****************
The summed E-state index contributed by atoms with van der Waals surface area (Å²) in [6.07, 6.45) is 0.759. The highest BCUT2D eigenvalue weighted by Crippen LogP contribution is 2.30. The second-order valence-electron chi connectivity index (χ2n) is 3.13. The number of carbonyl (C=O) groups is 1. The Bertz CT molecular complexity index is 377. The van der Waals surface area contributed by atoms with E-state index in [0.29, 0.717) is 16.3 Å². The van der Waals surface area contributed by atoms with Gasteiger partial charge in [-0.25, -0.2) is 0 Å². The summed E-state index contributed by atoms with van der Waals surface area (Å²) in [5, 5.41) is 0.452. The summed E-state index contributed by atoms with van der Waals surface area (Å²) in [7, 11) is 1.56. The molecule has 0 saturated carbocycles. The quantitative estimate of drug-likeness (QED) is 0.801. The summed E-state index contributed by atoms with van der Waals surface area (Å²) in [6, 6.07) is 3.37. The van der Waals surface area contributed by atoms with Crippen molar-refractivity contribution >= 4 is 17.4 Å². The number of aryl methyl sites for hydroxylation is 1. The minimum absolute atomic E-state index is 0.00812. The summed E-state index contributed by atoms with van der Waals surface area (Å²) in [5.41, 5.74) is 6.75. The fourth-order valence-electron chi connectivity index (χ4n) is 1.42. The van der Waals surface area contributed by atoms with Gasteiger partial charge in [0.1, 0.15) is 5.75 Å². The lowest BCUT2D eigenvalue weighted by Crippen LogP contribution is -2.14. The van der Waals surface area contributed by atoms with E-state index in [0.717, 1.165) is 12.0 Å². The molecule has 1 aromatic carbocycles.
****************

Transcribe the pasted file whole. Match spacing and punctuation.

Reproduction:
The summed E-state index contributed by atoms with van der Waals surface area (Å²) in [6.07, 6.45) is 0.759. The highest BCUT2D eigenvalue weighted by Crippen LogP contribution is 2.30. The second-order valence-electron chi connectivity index (χ2n) is 3.13. The number of carbonyl (C=O) groups is 1. The Bertz CT molecular complexity index is 377. The van der Waals surface area contributed by atoms with E-state index in [0.29, 0.717) is 16.3 Å². The van der Waals surface area contributed by atoms with Gasteiger partial charge in [-0.25, -0.2) is 0 Å². The summed E-state index contributed by atoms with van der Waals surface area (Å²) in [5, 5.41) is 0.452. The summed E-state index contributed by atoms with van der Waals surface area (Å²) in [7, 11) is 1.56. The molecule has 0 saturated carbocycles. The quantitative estimate of drug-likeness (QED) is 0.801. The summed E-state index contributed by atoms with van der Waals surface area (Å²) in [6, 6.07) is 3.37. The van der Waals surface area contributed by atoms with Crippen molar-refractivity contribution >= 4 is 17.4 Å². The number of aryl methyl sites for hydroxylation is 1. The minimum absolute atomic E-state index is 0.00812. The summed E-state index contributed by atoms with van der Waals surface area (Å²) in [5.41, 5.74) is 6.75. The fourth-order valence-electron chi connectivity index (χ4n) is 1.42. The van der Waals surface area contributed by atoms with Gasteiger partial charge in [0.1, 0.15) is 5.75 Å². The lowest BCUT2D eigenvalue weighted by Crippen LogP contribution is -2.14. The van der Waals surface area contributed by atoms with E-state index in [0.717, 1.165) is 12.0 Å². The molecule has 1 aromatic carbocycles.